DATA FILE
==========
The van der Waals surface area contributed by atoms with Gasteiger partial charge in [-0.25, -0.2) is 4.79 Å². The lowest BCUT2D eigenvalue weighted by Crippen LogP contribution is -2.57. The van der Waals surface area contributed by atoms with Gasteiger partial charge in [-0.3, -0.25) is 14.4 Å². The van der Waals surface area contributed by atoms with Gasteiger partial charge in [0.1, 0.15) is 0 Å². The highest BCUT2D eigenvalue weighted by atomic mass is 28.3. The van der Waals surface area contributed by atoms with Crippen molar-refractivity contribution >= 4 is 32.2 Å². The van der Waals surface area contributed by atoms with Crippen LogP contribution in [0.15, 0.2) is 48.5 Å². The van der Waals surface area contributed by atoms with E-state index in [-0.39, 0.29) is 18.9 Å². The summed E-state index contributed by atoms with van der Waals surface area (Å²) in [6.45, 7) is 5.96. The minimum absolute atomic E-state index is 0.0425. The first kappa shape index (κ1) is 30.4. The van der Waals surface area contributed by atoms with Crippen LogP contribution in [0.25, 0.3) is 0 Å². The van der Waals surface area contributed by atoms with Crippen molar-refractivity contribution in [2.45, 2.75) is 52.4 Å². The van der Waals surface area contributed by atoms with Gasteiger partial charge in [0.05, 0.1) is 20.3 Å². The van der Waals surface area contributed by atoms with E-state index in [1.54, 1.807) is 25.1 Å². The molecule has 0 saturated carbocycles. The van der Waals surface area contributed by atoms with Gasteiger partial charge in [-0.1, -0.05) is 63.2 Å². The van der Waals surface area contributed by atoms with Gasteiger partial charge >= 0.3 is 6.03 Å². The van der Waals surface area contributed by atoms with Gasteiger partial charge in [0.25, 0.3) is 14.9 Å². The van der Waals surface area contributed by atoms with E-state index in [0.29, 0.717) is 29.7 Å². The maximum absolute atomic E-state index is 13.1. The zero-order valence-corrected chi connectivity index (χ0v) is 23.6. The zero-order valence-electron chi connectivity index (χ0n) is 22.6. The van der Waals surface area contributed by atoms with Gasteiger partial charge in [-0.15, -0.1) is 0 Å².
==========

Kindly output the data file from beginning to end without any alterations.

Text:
The van der Waals surface area contributed by atoms with Gasteiger partial charge in [-0.25, -0.2) is 4.79 Å². The lowest BCUT2D eigenvalue weighted by Crippen LogP contribution is -2.57. The van der Waals surface area contributed by atoms with Gasteiger partial charge in [-0.3, -0.25) is 14.4 Å². The van der Waals surface area contributed by atoms with Gasteiger partial charge in [0.1, 0.15) is 0 Å². The highest BCUT2D eigenvalue weighted by atomic mass is 28.3. The van der Waals surface area contributed by atoms with Crippen molar-refractivity contribution >= 4 is 32.2 Å². The van der Waals surface area contributed by atoms with Crippen LogP contribution in [0.15, 0.2) is 48.5 Å². The van der Waals surface area contributed by atoms with E-state index in [-0.39, 0.29) is 18.9 Å². The summed E-state index contributed by atoms with van der Waals surface area (Å²) in [6.45, 7) is 5.96. The minimum absolute atomic E-state index is 0.0425. The first kappa shape index (κ1) is 30.4. The van der Waals surface area contributed by atoms with Crippen LogP contribution in [0.25, 0.3) is 0 Å². The van der Waals surface area contributed by atoms with Crippen molar-refractivity contribution in [2.45, 2.75) is 52.4 Å². The van der Waals surface area contributed by atoms with Gasteiger partial charge in [0.05, 0.1) is 20.3 Å². The van der Waals surface area contributed by atoms with E-state index in [1.54, 1.807) is 25.1 Å². The molecule has 0 saturated carbocycles. The van der Waals surface area contributed by atoms with Gasteiger partial charge in [-0.1, -0.05) is 63.2 Å². The van der Waals surface area contributed by atoms with Gasteiger partial charge >= 0.3 is 6.03 Å². The van der Waals surface area contributed by atoms with Gasteiger partial charge in [0.25, 0.3) is 14.9 Å². The van der Waals surface area contributed by atoms with E-state index in [0.29, 0.717) is 29.7 Å². The maximum absolute atomic E-state index is 13.1. The zero-order valence-corrected chi connectivity index (χ0v) is 23.6. The zero-order valence-electron chi connectivity index (χ0n) is 22.6. The van der Waals surface area contributed by atoms with Gasteiger partial charge in [-0.15, -0.1) is 0 Å².